The word of the year by the Oxford dictionary — TOXIC

In Britain, the linguists involved in the selection of the Oxford dictionaries of new words (or words that received a new value), last week called the «key» word of the year. Mainly for the end of 2018 was the most «poisonous» — «TOXIC». This old in General, the word acquired a fresh sound, entering the lexicon with phrases like «toxic masculinity» and «toxic relationship».

Interestingly, our research into the ‘toxic’ found that pop icon @britneyspears played a part in spreading this metaphorical use of the word; the lyrics of her 2003 song ‘Toxic’ draw an extended metaphor of a lover as a dangerous yet addictive drug. #OxfordWOTY

— Oxford Dictionaries (@OxfordWords) November 15, 2018

Twitter users felt that the word gained popularity after its use in relation to motion #MeToo. However, this statement does not agree the fans of Britney Spears, who reminded her about the famous hit and the video 2004. In the song the word «TOXIC» was given additional meaning of «threat».

Intelligent oxfordci Twitter partially agreed with this, writing: «I Wonder what our «toxic» the study found that the popular singer Britney Spears played a role in the spread of this metaphorical words.» But also noted that interest in this lexical unit is caused by many reasons, until the poisoning of the former officer of the GRU of the Russian Federation Sergei Skripal and his daughter Julia in British Salisbury toxic substances. Our blogger Alexander flint also believes that «toxic» is the right word to describe the atmosphere today. The toxicosis.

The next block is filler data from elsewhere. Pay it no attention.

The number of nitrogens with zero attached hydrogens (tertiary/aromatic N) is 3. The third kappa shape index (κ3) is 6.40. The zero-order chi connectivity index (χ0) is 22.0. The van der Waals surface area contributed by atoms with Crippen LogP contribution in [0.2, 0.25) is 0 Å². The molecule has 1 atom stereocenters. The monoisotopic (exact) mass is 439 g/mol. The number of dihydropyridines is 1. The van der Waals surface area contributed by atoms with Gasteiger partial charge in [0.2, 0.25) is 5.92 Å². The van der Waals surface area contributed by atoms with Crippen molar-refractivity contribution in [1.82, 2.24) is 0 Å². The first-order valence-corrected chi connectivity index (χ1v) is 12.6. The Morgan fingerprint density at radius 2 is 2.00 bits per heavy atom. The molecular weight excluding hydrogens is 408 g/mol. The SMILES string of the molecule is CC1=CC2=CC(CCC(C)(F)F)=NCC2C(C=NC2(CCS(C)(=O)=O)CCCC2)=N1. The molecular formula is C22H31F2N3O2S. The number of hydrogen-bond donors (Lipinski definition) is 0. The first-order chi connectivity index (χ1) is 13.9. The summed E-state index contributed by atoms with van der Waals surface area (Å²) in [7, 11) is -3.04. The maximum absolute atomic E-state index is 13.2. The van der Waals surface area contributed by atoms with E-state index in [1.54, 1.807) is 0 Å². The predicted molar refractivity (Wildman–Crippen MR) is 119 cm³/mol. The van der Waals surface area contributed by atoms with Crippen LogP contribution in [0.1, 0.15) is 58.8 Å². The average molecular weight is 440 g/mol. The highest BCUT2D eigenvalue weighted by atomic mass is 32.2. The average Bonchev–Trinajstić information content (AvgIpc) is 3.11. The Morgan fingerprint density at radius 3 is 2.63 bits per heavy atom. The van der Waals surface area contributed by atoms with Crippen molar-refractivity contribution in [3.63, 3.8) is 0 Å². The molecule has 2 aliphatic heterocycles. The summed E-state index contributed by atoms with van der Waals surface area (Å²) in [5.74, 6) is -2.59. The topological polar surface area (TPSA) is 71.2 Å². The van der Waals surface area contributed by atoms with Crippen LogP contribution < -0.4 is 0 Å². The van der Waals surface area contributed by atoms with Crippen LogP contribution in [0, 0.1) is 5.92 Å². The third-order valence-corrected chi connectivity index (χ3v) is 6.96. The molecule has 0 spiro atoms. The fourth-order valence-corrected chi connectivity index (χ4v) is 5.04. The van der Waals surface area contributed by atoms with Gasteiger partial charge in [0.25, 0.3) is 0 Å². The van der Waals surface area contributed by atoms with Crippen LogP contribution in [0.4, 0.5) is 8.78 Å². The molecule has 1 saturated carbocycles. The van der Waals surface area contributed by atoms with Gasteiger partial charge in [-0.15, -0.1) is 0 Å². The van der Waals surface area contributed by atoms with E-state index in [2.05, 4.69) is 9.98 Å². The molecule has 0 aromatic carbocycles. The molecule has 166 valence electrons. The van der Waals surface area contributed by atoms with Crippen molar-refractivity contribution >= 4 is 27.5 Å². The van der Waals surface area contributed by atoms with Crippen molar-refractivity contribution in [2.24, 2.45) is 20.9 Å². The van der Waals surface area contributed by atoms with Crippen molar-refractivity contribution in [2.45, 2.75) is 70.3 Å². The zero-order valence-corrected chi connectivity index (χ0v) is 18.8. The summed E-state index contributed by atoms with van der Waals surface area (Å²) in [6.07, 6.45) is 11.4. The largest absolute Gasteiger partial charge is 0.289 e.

Following the «TOXIC» in the Oxford English dictionary were «gaslighting» (psychological manipulation, the imposition of some idea), «incel» (a member of the online community misogynists) and «techlash» (strong and widespread negative reaction to the growing power and influence of big technology companies, particularly those based in Silicon valley), and resistant the phrase «we’ll call it the BDE, but look it up if you’re curious» («we call it the BDE, but we’ll see if you found it interesting»).

New article covering some key findings from our very-soon-to-be-published book: 2017 Youthquake: the rise of young cosmopolitans in Britain @James_Sloam @PSAyoungpol @NTUPolitics @NTUPublicSoc @NTUSocSciences

— Matt Henn (@MattHenn2011) October 30, 2018

In 2017, the Oxford dictionary named word of the year «youthquake» — the younger generation, as well as «a significant cultural, political or social changes caused by the actions or influence of youth.»